Today, I am writing a letter to my oldest (19 yr. old) son. This one is tougher, mostly because he might read it! It’s sometimes a little awkward to write something that I know someone will read. It’s hard to explain, but most of the time, I just write, not thinking that anyone is going to actually read it.
To my gorgeous son,
We have a special bond you and I; you taught me how to be a mom. I have written on this blog about the circumstances of your birth and I have never kept any secrets from you. You are well aware that I was just your age when I became a mom. It was not something that I was prepared for, and yet, you were the best thing that ever happened to me. Everything great that has happened to me since then, has been because of you.
I have doubted myself many times when it has come to you. I wonder if I am a good enough mom for you? I worry so much about the fact that you have not found your path; your passion yet. Is that because of me? Did I give you enough freedom? Did I give you too much? Was I guiding you or standing in your way? What mistakes did I make?
But then I look at you and listen to you and I wonder, how did I raise such a wonderful person? I have such conflicting emotions! One minute, I think, “hey, I did ok” and the next I’m worried that I’ve ruined your life! Where the heck does that come from??
When you were little, I was in awe of how quickly you would grow and learn new things. You used to sit at the table with me while I was studying and pretend to be studying too! Being a single mom, I tried very hard to be both parents for you – rough-housing and playing lego and at the same time being tender and snuggly with you whenever I could get away with it. You taught me how to truly love someone.
You are now a special young man that is not afraid to be loving and affectionate, yet can go out and play football and be a man, tough alongside the others. Yet, it always amazes me that even to this day, you still say, “I love you” or “I miss you” and you really don’t care who hears. I’ll never forget the night that I was lonely and sad when your dad was working away from home a lot and you came and sat beside me on the couch, put your arm around me and kept me company while I watched a “chick flick”! You were so sweet. You just knew how I was feeling and wanted to be there for me. The teenager hanging out with his mom!
You are so brilliant, yet your academics say the opposite. You can devour book after book and know every word from every movie. You pick up a new skill the instant you attempt it when you are interested in it! I am sorry that I didn’t find you a school that would challenge you and understand that you were not the cookie cutter kid that they expect. They (and me) let you eke by, unnoticed, unchallenged, just going through the motions to get the hell out of there. I am sorry. You have taught me that school isn’t everything – there are other “measures” of brilliance. I didn’t understand that until you.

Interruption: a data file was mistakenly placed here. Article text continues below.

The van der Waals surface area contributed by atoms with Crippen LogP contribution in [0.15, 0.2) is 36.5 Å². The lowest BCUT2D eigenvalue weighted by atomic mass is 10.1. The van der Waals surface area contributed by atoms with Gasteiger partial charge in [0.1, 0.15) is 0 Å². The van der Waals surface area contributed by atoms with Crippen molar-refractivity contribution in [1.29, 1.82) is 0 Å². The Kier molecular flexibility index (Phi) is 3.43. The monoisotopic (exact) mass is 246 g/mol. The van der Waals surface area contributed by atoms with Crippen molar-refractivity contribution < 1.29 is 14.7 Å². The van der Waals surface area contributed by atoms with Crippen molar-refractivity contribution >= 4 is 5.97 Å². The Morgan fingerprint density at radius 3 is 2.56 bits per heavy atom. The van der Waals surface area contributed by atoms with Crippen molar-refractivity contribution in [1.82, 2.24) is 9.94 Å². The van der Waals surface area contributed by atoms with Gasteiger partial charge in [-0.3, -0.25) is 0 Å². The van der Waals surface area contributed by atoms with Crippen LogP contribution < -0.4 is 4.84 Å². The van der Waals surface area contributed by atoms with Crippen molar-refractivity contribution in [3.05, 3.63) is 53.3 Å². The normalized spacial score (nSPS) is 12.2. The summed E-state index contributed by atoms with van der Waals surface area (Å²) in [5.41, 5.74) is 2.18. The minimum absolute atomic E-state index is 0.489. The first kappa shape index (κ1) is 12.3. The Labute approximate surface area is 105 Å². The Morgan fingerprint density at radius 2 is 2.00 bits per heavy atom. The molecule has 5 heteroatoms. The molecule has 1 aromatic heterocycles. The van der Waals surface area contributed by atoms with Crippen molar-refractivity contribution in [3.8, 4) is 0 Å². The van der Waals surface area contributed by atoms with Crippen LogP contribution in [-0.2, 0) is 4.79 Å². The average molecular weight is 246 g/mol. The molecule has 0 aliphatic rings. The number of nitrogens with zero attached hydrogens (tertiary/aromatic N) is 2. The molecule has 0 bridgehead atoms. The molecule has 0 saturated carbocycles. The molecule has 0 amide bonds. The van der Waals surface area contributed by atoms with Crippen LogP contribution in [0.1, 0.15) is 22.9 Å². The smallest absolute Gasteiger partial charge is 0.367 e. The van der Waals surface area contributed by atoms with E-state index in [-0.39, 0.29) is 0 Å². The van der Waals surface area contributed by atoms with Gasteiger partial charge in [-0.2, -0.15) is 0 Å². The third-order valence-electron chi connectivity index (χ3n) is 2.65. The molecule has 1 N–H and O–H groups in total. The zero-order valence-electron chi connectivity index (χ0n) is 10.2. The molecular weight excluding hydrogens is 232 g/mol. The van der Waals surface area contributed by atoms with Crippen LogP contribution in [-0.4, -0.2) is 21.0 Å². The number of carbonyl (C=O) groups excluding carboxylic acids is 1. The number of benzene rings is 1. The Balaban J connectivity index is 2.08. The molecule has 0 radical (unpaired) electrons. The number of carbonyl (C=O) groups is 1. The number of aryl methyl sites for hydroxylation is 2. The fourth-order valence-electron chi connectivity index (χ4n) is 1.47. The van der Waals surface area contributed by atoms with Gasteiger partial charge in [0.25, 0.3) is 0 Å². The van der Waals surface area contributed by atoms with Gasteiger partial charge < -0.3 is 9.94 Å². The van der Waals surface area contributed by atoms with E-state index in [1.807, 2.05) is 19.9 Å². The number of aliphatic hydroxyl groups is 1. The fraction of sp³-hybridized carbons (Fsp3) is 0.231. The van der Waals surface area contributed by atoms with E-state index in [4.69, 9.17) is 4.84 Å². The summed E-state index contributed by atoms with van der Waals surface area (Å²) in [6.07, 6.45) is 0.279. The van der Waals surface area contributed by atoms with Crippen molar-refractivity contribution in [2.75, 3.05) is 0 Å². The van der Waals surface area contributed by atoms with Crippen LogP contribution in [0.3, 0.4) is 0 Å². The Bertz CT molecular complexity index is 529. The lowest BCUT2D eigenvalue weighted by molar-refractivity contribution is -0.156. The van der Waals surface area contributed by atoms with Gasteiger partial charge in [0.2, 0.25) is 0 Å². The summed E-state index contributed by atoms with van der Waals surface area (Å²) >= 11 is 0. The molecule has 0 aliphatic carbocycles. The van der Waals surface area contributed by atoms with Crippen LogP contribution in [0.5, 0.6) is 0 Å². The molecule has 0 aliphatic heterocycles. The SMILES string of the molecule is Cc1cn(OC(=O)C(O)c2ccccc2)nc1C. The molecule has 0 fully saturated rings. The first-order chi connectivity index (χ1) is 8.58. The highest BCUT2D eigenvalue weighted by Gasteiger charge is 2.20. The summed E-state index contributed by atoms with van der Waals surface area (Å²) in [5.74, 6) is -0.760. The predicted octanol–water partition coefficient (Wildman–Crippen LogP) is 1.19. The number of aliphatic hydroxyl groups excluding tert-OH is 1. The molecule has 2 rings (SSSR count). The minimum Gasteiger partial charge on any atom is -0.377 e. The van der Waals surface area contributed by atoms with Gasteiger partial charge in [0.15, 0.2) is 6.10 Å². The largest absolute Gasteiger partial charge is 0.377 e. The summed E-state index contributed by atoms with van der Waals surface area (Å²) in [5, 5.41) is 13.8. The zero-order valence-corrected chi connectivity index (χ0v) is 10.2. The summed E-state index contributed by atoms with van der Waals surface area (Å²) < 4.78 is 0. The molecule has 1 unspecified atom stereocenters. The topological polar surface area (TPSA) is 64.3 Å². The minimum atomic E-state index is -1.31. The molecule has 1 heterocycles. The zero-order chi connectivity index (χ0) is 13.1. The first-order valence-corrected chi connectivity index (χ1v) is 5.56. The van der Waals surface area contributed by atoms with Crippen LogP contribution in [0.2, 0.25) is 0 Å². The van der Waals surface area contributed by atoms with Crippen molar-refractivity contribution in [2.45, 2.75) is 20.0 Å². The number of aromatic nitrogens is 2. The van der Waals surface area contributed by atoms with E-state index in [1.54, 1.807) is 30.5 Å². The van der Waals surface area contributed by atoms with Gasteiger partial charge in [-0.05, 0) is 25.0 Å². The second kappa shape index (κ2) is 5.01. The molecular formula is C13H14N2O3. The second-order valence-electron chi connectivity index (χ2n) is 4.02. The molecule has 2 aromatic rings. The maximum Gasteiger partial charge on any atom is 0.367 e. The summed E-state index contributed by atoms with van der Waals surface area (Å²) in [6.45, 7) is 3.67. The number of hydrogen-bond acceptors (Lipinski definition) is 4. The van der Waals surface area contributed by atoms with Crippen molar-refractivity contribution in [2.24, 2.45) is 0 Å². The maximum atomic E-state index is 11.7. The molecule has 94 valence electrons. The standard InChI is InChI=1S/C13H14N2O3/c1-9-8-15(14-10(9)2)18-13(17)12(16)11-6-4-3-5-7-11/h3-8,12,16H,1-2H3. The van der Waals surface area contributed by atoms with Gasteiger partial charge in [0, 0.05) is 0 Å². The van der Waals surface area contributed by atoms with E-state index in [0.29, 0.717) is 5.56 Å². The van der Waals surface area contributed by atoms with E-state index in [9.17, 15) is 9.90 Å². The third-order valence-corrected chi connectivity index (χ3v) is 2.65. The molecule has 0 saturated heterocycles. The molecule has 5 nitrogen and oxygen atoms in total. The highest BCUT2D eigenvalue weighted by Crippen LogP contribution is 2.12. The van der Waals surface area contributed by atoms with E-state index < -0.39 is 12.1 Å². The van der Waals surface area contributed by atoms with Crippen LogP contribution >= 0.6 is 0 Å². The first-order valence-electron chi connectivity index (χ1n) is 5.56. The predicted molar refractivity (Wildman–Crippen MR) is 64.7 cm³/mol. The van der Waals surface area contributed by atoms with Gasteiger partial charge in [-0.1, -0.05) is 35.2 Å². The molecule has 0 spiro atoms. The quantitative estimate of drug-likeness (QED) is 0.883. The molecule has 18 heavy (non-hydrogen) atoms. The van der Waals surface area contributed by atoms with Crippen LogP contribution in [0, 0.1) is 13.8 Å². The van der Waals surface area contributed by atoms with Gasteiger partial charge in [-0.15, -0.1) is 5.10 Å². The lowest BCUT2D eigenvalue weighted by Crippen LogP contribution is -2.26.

You have always been a great friend for those lucky few who have taken the time over the years to get to know you. You have never been a follower, nor have you been a leader. You have found your own special niche of great people. You surround yourself with true friends; not the hollow, self-centered “popular” kids who are now finding out as adults that the world doesn’t revolve around them as it did in high school. I am so glad that you were not one of them. I am so thankful that you figured out a long time ago what true friendship means. I admire that you never seemed to worry about that; it was something I worried a lot about when I was a teenager and certainly never wanted for you. You taught me what true friendship is.
How can I help you find your passion? Everything you do, you do well. Everyone tells me all the time how you are “such a nice young man” – you are polite and attentive and hard working. Everyone says so and I know so.
I’m sorry that I’m in such a hurry for you to find your path. I thought I knew what my path was when I was your age. And it turned out that what I thought it was, wasn’t it at all! I need to let you be, let you find out on your own at your own speed. You are teaching me that you don’t have to be like me, you don’t have to make those same mistakes.
I am curious, even envious of you and your obvious contentment with your life. How do you do that? Aren’t you afraid? Don’t you wonder what life holds for you? Aren’t you anxious for it to begin?
Maybe I didn’t do such a bad job after all? Maybe you are teaching me that life is way too short to be worried about racing to the end! You are teaching me that it is ok to take your time, slowly, methodically, and find your way. You are teaching me to be happy with what each day brings.
You have found kindred spirits that care about you, even at such a young age. You absorb the world around you and don’t try to analyze every bit of it. You listen to everyone’s advice, smile, nod, yet still form your own opinion of that information; you don’t worry whether you should follow the advice or not.
Teach me how to be more like you. Teach me how to be as wise and happy as you are. Teach me that life is not a race to the end and that the possibilities are endless!
You are my inspiration, my teacher, my son. I love you.